The Washington Post originally broke the story about Camara’s GMU appointment falling through. But their story may have been erroneous, at least in one respect. The Post reported:
At George Mason’s law school, the faculty had authorized [Dean Daniel] Polsby to hire Camara as an assistant professor, but the dean wanted to first see what students, alumni and others thought. He scheduled a town hall meeting for last night, but the meeting was nixed after Camara’s application was withdrawn.
We contacted Camara for comment. He explained:
I was never instructed to withdraw my application, and I never did so. My candidacy was ended by George Mason…
Also, there was a week’s lapse between my job talk and when the faculty voted me an offer (to be precise, voted to authorize the dean to extend an offer). Surely they would have investigated before, rather than after, voting me an offer — and especially before going public and thereby triggering the recent media coverage.
Indeed. This is all very strange.
More discussion, including an interesting mini-scoop from Camara, after the jump.
As regular ATL readers know, around here we worship Monica M. Goodling, the former Justice Department lawyer who resigned last Friday. The DOJ won’t be the same without her.
We’d like to see how many of you share our opinion of Monica Goodling. Please take our poll:
The New York Law Journal recently published its “Book of Lists,” as an insert to a hard copy issue. We haven’t seen it ourselves, but a tipster highlighted some findings for us:
The ones that impressed me – considering the Aaron Charney litigation – were the surveys on most satisfied midlevel associates and most satisfied summer associates at large NY firms. As you can imagine, Sullivan & Cromwell did very poorly on these rankings.
For midlevel associates, they ranked No. 60, and had the largest number of respondents to the survey (88) of any firm on the list. For summer associates, they ranked No. 71, although several firms that ranked higher had a greater number of summer associates responding to the survey. On the pro bono services list, they ranked No. 45.
But they were No. 11 on size of NY office, and No. 14 on highest grossing.
You really should get a copy of this if you haven’t seen it – it would be grist for quite a bit of info on your blog.
We realize that rankings — e.g., the U.S. News & World Report law school rankings — can be pretty silly. But many people, ourselves included, still fixate on them. This isn’t exactly surprising. As Professor Miranda Fleischer recently observed, “we are all obsessed with measuring ourselves in some way, shape or form.”
(We haven’t located a copy of these rankings online — although, truth be told, we didn’t look very hard. If you locate them online, please let us know.)
It seems that LLM students are an endless source of stories — and not just those continually squabbling Harvard LLMs. In advance of our upcoming visit to Columbia Law School, here’s an amusing little anecdote about LLMs at CLS:
I was amused to learn last semester that Columbia Law Professor John Coffee is a rock-star to LLMs. Last fall Coffee held a review session before his Securities Law final. The review session was your basic, bland review of the material covered. The session ended and the class did the customary applause. I stood up to leave, when I saw a few “LLM gunners” approach Professor Coffee. I assumed they were just going to ask him questions, but then I saw him pull out a pen and began signing their casebooks.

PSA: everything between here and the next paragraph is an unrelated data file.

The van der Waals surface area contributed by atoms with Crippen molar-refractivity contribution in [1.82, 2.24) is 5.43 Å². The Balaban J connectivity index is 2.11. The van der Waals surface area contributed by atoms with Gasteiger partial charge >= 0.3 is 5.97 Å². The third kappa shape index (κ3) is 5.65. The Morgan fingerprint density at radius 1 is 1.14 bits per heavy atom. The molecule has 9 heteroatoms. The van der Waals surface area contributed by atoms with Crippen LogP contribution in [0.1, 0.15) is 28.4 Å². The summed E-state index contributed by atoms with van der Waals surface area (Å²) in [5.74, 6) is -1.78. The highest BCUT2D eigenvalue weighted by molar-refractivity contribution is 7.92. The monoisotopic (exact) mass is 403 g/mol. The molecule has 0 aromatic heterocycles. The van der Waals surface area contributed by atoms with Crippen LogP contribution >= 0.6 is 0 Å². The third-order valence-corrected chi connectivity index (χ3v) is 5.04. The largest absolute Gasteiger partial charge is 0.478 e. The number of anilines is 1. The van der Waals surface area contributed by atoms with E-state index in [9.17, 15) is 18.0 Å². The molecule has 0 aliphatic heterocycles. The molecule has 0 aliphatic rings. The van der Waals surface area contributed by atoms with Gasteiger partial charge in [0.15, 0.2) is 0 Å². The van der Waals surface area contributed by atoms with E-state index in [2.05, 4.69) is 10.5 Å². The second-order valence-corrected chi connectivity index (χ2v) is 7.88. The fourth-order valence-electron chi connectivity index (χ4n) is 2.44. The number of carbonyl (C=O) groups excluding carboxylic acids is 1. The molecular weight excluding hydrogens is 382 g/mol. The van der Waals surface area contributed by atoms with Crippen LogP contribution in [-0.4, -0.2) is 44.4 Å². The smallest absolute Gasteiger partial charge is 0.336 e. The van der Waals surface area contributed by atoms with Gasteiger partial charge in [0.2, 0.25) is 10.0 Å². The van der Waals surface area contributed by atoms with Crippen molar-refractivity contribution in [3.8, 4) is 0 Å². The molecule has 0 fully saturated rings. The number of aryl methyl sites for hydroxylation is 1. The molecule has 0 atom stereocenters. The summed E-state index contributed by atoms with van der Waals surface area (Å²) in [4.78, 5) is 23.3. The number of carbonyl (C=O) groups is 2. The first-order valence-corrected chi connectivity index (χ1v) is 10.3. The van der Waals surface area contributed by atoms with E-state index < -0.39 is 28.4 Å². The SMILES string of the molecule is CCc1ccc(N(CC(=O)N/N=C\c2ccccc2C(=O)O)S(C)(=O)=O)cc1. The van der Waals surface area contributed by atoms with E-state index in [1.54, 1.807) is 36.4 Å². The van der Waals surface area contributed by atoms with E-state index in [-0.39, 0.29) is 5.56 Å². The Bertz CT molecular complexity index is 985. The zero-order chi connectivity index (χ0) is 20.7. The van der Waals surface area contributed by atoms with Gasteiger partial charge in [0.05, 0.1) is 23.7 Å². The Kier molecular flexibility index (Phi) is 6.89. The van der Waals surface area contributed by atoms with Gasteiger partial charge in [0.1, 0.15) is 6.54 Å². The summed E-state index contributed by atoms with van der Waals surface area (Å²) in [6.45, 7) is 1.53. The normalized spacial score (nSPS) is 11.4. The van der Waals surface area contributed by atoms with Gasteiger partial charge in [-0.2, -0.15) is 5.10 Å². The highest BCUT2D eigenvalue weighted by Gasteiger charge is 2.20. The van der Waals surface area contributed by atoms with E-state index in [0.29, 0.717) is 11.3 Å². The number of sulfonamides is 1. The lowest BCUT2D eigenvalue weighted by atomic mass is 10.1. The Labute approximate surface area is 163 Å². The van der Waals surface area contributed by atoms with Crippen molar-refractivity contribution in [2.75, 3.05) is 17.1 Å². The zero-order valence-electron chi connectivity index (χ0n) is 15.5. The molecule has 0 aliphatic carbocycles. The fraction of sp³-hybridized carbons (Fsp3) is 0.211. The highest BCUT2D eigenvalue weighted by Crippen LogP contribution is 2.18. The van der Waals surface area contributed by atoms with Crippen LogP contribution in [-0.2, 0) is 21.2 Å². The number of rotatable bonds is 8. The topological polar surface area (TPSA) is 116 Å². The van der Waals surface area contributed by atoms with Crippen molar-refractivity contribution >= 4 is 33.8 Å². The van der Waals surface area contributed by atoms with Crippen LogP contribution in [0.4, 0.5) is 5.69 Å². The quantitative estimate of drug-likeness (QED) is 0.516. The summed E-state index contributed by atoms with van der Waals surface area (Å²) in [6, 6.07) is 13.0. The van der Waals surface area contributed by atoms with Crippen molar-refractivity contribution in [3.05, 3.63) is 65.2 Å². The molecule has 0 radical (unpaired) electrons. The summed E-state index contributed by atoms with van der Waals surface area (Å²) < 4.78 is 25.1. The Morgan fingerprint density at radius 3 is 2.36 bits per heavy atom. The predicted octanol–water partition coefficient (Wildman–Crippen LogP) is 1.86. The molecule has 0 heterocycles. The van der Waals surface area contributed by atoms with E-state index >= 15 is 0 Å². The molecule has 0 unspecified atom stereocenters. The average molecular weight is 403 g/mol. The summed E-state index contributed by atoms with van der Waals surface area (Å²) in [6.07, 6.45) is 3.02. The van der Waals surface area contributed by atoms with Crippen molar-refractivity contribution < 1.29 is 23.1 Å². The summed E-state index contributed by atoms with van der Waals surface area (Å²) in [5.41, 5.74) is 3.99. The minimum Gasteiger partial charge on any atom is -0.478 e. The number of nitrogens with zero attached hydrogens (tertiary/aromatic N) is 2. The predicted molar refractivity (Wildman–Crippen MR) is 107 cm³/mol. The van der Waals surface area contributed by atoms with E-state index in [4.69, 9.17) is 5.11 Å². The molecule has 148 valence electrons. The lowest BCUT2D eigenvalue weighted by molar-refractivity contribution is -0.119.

I practically fell to the floor laughing. I know Coffee is a Corporate God, but come on. Do you really get your Con Law book signed by Larry Tribe or your Admin book signed by Tom Merrill? Besides, how could you worship someone that turned to teaching only after he failed in becoming a partner at Cravath?
[Ed. note: That last sentence is merely the speculative opinion of our tipster. Another CLS source tells us, "There are some who claim that, but I don't believe there is any real basis for it."]
Coffee is an extremely colorful professor. You really should do a small piece on him and you’ll get some interesting stories.
If you have anything funny or interesting to share about Professor Coffee, please feel free to email us (subject line: “John Coffee”). Thanks.
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This new consulting practice will provide and expand existing OmniVere eDiscovery consulting services to corporations, law firms and government agencies with a special focus on compliance, information governance and eDiscovery. This addition of this top talent now positions OmniVere as a true industry leader in the technology and data consulting space offering best-in-class end-to-end services.
Ferguson, Finkelman & Fletcher are nationally recognized experts and seasoned veterans in the areas of overall technology, electronic discovery, and structured data. At OmniVere, the team will be focused on all global consulting activities with respect to legal compliance, complex data analytics, business intelligence design and analysis, and electronic discovery service offerings.
The Trust Women conference is an influential gathering that brings together global corporations, lawyers and pioneers in the field of women’s rights. Unlike many other events, Trust Women delegates take action and forge tangible commitments to empower women to know and defend their rights.
This year, the Trust Women conference will take place 18-19 November in London. From women’s economic empowerment to slavery in the supply chain and child labour, this year’s agenda is strong and powerful. Speakers include Professor Muhammad Yunus, Nobel Laureate and founder of the Grameen Bank; Phumzile Mlambo-Ngcuka, Executive Director of UN Women; Mary Ellen Iskenderian, President and CEO of Women’s World Banking and many other influential leaders. Find out more about Trust Women here.